Lesson 2 - Project Structure and Organization

This lesson shows you how to create a new iOS project with Xcode.

Activity Type Lesson
Expected duration 30 minutes
Topic iOS project Structure and organization.
Objective Get to know the basic files of an iOS project.


  1. Generated files and its functions

We are going to talk about the files generated when you select an application of one view. The type of application that was created in the first lesson.

The first file and maybe one of the most important for the application is the AppDelegate. This file is the one in charge to inform the developer any change in the life cycle of the application, so he or she can execute actions inherent to a specific situation.

For example, the most commonly used method is the one named "application did finish launching", this method is called when the application open for the first time after is downloaded or closed in the iPhone/iPad processes.

The next generated file is the ViewController, this is the one that contains the implementation of the controller for the main view. The classes that extends the UIViewController have methods of the life cycle of the view (not of the application), like: viewDidLoad, viewWillAppear, viewDidAppear, viewWillDisappear, etc. In this methods, we can configure the view or let go resources in case that the view is going to be closed or hidden.

The Main.storyboard is the main graphic interface of the app. This file models the user's desired flow in which each of the controllers has an associated class (ViewController.swift). When you select single view application template, Xcode generates a ViewController inside the story board which is connected to the ViewController.swift Class. This is the root view controller as you can tell by the left arrow pointing to the view in the storyboard. This means that when you run the app this will be the first view the user sees (after the splash screen).

In the storyboard you can change the resolution in which the views are rendered, by simply changing the “View as:” value. You can click on it and choose one of the available devices. To check how your app will be displayed on various iOS devices. The buttons of the bottom right corner correspond to the use of constrains, but we will not explain in this lesson how they work. Keep in mind that without constraints your app will always render in the size your storyboard is in. If you have your storyboard set to iPhone 6, without constraints, your app will try to render as iPhone 6 which can lead to unexpected behavior if used on any other device. We recommend you see the videos mentioned at the beginning regarding these buttons. Constraints can be tricky but when understood are very powerful, we invite you to play around and see what happens when yo use different constraints.

The next folder is called Assets.xcassets, this folder contains the images and icons of the application. iOS has three possible image sizes: normal (image.png), retina (image@2x.png), and highest resolution (image@3x.png). It is important that the bigger images have the double or triple of the normal size respectively. iOS uses these files dynamically to select the best looking asset for a given display. There are 2 approaches you can take to produce these files:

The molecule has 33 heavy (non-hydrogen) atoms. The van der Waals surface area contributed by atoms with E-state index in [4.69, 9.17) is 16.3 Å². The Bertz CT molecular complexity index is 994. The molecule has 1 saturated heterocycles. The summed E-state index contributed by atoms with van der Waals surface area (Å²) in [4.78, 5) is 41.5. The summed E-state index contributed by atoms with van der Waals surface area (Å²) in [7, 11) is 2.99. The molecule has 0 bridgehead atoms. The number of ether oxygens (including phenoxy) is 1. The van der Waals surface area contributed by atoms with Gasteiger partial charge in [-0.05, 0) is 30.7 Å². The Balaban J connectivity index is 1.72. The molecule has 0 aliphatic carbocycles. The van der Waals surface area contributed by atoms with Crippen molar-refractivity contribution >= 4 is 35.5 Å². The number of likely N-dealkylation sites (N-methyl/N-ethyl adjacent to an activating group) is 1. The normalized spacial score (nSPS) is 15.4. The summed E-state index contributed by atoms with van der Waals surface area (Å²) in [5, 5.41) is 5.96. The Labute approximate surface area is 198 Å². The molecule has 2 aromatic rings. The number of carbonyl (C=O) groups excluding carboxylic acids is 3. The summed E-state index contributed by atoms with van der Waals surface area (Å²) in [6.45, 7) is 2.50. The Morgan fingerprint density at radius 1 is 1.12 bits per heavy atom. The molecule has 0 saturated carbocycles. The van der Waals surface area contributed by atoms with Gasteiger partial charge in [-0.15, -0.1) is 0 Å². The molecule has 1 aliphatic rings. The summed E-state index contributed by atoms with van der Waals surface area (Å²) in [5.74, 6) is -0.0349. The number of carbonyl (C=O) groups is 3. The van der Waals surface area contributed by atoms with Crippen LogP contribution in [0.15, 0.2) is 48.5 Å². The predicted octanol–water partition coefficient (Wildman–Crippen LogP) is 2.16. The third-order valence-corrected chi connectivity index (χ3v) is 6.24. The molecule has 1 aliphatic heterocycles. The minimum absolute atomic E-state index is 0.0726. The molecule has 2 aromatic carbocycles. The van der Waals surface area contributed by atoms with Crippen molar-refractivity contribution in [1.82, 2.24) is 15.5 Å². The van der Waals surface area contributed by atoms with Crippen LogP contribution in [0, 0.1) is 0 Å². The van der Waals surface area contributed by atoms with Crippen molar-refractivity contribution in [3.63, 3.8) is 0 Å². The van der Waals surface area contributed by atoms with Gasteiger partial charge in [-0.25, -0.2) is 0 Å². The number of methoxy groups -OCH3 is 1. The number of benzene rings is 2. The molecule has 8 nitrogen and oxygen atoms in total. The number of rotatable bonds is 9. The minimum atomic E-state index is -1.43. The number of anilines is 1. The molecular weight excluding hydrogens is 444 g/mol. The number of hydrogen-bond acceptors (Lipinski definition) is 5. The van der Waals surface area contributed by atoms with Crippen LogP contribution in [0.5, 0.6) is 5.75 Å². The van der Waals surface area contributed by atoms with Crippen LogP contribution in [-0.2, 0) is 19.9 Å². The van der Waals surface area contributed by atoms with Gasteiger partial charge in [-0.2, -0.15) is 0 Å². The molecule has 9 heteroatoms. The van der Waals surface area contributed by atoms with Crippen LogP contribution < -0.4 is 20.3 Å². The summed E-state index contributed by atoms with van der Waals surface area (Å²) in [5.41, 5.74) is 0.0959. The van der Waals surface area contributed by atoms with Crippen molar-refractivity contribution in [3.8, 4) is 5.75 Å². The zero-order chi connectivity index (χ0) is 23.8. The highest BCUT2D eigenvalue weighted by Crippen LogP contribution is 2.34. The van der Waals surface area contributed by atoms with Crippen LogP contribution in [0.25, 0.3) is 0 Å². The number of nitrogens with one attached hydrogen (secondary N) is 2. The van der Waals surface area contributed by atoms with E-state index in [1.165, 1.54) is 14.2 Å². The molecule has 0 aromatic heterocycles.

1. You can use a tool like Prepo21 which helps you produce each of the resolutions necessary given a base asset.
  2. You can use PDF as assets for iOS. If you drag and drop a PDF into the Assets.xcassets, Xcode will render the PDF in the necessary sizes. For more information: Asset Catalog Changes in Xcode 9

Inside this folder, you will see something called “AppIcon”, there you must add the icons for your app, notification icon (for iPhone and iPad), settings icon and spotlight. Each icon has an specific size but you can use MakeAppIcon to generate all the icons and save time.

The next file is the LaunchScreen.storyboard, this file is similar to the storyboard explained before, but it handles only one file: the splash screen. iOS uses these files to quickly display something to the user. Apple’s guidelines suggest that you display some UI elements that are similar to the first screen of your app, this will give the impression of a faster loading time in your app. (i.e: Mail app in iOS has a splash screen just like the main view but without any email)

Finally there is the Info.plist, this is the configuration file of the app. Here you can modify the supported orientations and many other configurations. This file is the core guide for your app, everything your app needs to find, ask, save is configured here. We will look into this file in later guides but keep in mind this is were you setup permissions needed, external files used and other configurations for your app inside the iOS ecosystem.

Version Author Date
1.0 Sergio Yodeb Velasquez Yepes February 28, 2018
1.1 Laura Natalia Bello Jimenez January 26, 2019

For academic use exclusively.

results matching ""

    No results matching ""